REGINA — Saskatchewan’s Ministry of Agriculture says seven farm animals are dead due to anthrax.The province says the case was confirmed in the Rural Municipality of Chester located about an hour and a half drive southeast of Regina.It says lab results from Thursday confirmed anthrax caused the sudden death of seven animals.Dr. Betty Althouse, the ministry’s chief veterinary officer, says the animals were farmed livestock.She says the last cases of animal anthrax that resulted in death occurred in 2015.Althouse says there have been a few other suspected cases of anthrax throughout the summer, but all of them turned out negative.“We do suspect anthrax in the summer on pasture when there’s sudden deaths in animals. It is important to get a veterinary diagnosis to confirm whether it is or not, so this is the first case that was confirmed.”Anthrax is caused by a bacteria that can survive for decades as spores in soil.The province is warning farmers to be on the lookout for anthrax as changes in soil moisture from flooding or drying can cause spores to build up on pastures.The ministry say animals are more at risk of being exposed to anthrax in drier years.Althouse says the livestock that died were grazing in a slough on a pasture.She says the veterinarian dealing with the herd is considering whether to relocate the rest of the animals off the contaminated pasture, as well as if short term treatment is needed.The province says animal cases pose little risk to humans, but people can become infected through direct contact with sick animals or their carcasses.It says anthrax can be prevented through vaccination.Althouse says couldn’t confirm whether or not the livestock that died were vaccinated.The Canadian PressNote to readers: This is a corrected story. An earlier version using information provided by the Agriculture Ministry said the affected rural municipality was that of Golden West.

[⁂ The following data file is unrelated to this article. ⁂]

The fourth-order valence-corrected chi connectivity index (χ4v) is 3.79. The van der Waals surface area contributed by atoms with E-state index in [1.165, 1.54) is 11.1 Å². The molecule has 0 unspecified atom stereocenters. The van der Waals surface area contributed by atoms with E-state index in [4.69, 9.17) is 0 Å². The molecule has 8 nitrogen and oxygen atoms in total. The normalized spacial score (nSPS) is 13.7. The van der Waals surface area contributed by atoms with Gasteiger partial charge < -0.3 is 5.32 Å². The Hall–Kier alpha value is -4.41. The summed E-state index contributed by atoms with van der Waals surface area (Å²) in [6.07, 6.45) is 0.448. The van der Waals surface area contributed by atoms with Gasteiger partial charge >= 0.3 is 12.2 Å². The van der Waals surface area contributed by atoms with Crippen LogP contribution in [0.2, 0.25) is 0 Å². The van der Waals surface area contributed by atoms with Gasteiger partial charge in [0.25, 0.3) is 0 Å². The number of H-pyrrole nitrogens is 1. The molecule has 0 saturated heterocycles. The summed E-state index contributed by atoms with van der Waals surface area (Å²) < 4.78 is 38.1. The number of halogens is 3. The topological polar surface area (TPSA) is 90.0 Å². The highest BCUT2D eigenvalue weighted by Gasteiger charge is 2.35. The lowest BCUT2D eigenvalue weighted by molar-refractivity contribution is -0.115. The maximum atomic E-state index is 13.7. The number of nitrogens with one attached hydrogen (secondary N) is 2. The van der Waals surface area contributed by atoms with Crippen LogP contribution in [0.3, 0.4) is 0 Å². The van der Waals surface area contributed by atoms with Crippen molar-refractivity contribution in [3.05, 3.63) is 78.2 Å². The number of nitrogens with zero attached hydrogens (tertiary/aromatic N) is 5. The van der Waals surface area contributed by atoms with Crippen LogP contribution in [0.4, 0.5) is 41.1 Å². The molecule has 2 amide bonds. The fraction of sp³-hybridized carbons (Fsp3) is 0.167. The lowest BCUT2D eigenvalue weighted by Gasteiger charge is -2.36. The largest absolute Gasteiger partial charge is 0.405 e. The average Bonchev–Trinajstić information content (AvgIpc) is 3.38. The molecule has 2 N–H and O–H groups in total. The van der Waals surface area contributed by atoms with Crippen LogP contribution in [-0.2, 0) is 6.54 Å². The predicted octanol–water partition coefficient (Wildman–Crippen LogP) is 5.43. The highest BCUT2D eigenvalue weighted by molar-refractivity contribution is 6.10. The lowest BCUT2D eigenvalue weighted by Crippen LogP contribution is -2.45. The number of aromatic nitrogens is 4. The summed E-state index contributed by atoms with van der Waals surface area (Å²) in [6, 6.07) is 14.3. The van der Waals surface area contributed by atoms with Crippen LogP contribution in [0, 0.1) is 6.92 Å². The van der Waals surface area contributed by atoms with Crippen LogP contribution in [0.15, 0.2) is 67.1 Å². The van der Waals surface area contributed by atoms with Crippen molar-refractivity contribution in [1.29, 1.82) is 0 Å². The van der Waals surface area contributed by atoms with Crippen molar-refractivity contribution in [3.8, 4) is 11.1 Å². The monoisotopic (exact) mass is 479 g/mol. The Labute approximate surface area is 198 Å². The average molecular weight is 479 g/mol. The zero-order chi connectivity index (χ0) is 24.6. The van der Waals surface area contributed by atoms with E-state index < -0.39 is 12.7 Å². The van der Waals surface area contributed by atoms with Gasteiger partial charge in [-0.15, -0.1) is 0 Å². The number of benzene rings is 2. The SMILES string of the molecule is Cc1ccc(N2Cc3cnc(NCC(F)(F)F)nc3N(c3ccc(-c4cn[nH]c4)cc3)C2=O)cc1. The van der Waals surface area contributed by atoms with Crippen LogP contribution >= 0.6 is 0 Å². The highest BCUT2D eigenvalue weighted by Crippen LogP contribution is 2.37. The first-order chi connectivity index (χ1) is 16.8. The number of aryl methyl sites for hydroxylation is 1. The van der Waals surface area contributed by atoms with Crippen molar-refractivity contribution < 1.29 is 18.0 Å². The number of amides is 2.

Advertisement OTTAWA – Heritage Minister Melanie Joly says the marquee $500 million Netflix investment rolled out as part of the government’s just-announced vision for cultural policy is new money that’ll be spent on fully Canadian creations.After days of questioning, Joly finally filled out details of the controversial Netflix deal, and what it means in terms of new Canadian content and production.“This is not supporting service production… This is new money for Canadian productions,” said Joly in an interview with Evan Solomon, host of CTV’s Question Period. Twitter Advertisement Advertisement On Thursday, Joly unveiled the federal government’s new vision for cultural policy in Canada. The marquee portion of the “Creative Canada” announcement was a $500 million agreement with Netflix to set up a Netflix Canada production house that, over five years, will invest in original Canadian productions, as well as $25 million for French-language content.In the interview, Joly said that Netflix will be expected to produce fully Canadian shows with members of Canada’s creative sector, like filmmakers, writers, and actors, and not just supporting service production, which is what’s common now—American shows shooting content in Canada, using Canadian crews.“Of course Netflix has been present in our landscape because they’ve been shooting American films in Vancouver and Toronto, but now they will be investing in Canadian productions,” she said.“That’s why it’s great. It’s $500 million of new money,” she said, explaining that, although the company told the government in 2016 it commissioned “hundreds of millions of dollars of original programming produced in Canada,” this is different, and will help the creators that were never really assisted by American shows being shot here.Joly said that the government took this investment approach instead of a Netflix tax, to make sure there was money to spend in the sector while insuring that Canadians’ internet bills weren’t bigger at the end of the month.It’s a model Joly said she’d like to see replicated by other digital producers.Also part of the agreement, Netflix will help viewers find Canadian shows by including “vignette of Canadian content” on its site, Joly said.The specifics on how the deal and Netflix’s investment will be monitored have yet to come forward, but Joly says that the government will be able to enforce fines, if needed, through the Investment Canada Act.BY Rachel Aiello, Ottawa News Bureau Online Producer Login/Register With: Facebook LEAVE A REPLY Cancel replyLog in to leave a comment